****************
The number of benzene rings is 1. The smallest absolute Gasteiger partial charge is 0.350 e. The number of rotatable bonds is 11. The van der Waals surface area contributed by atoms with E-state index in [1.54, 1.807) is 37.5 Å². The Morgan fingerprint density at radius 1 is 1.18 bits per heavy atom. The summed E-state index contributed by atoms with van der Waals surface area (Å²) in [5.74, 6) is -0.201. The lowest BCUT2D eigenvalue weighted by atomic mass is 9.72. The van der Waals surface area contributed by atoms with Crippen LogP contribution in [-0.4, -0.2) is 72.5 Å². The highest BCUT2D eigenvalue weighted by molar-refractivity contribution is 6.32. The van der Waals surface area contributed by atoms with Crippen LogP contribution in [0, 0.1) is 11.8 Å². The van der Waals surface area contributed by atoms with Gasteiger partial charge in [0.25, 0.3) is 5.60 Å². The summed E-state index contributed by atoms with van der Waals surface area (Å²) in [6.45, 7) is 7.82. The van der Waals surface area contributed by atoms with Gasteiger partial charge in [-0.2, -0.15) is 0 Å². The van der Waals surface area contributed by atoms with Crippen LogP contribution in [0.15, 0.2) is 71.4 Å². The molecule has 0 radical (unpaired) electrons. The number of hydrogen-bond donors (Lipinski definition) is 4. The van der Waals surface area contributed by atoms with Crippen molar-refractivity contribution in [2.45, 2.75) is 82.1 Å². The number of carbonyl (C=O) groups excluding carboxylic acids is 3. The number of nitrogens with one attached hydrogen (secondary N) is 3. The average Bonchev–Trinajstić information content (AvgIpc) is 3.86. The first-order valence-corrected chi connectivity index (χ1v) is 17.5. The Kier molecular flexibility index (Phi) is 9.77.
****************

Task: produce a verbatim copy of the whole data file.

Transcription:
The number of benzene rings is 1. The smallest absolute Gasteiger partial charge is 0.350 e. The number of rotatable bonds is 11. The van der Waals surface area contributed by atoms with E-state index in [1.54, 1.807) is 37.5 Å². The Morgan fingerprint density at radius 1 is 1.18 bits per heavy atom. The summed E-state index contributed by atoms with van der Waals surface area (Å²) in [5.74, 6) is -0.201. The lowest BCUT2D eigenvalue weighted by atomic mass is 9.72. The van der Waals surface area contributed by atoms with Crippen LogP contribution in [-0.4, -0.2) is 72.5 Å². The highest BCUT2D eigenvalue weighted by molar-refractivity contribution is 6.32. The van der Waals surface area contributed by atoms with Crippen LogP contribution in [0, 0.1) is 11.8 Å². The van der Waals surface area contributed by atoms with Gasteiger partial charge in [0.25, 0.3) is 5.60 Å². The summed E-state index contributed by atoms with van der Waals surface area (Å²) in [6.45, 7) is 7.82. The van der Waals surface area contributed by atoms with Gasteiger partial charge in [-0.2, -0.15) is 0 Å². The van der Waals surface area contributed by atoms with Crippen LogP contribution in [0.15, 0.2) is 71.4 Å². The molecule has 0 radical (unpaired) electrons. The number of hydrogen-bond donors (Lipinski definition) is 4. The van der Waals surface area contributed by atoms with Crippen molar-refractivity contribution in [2.45, 2.75) is 82.1 Å². The number of carbonyl (C=O) groups excluding carboxylic acids is 3. The number of nitrogens with one attached hydrogen (secondary N) is 3. The average Bonchev–Trinajstić information content (AvgIpc) is 3.86. The first-order valence-corrected chi connectivity index (χ1v) is 17.5. The Kier molecular flexibility index (Phi) is 9.77.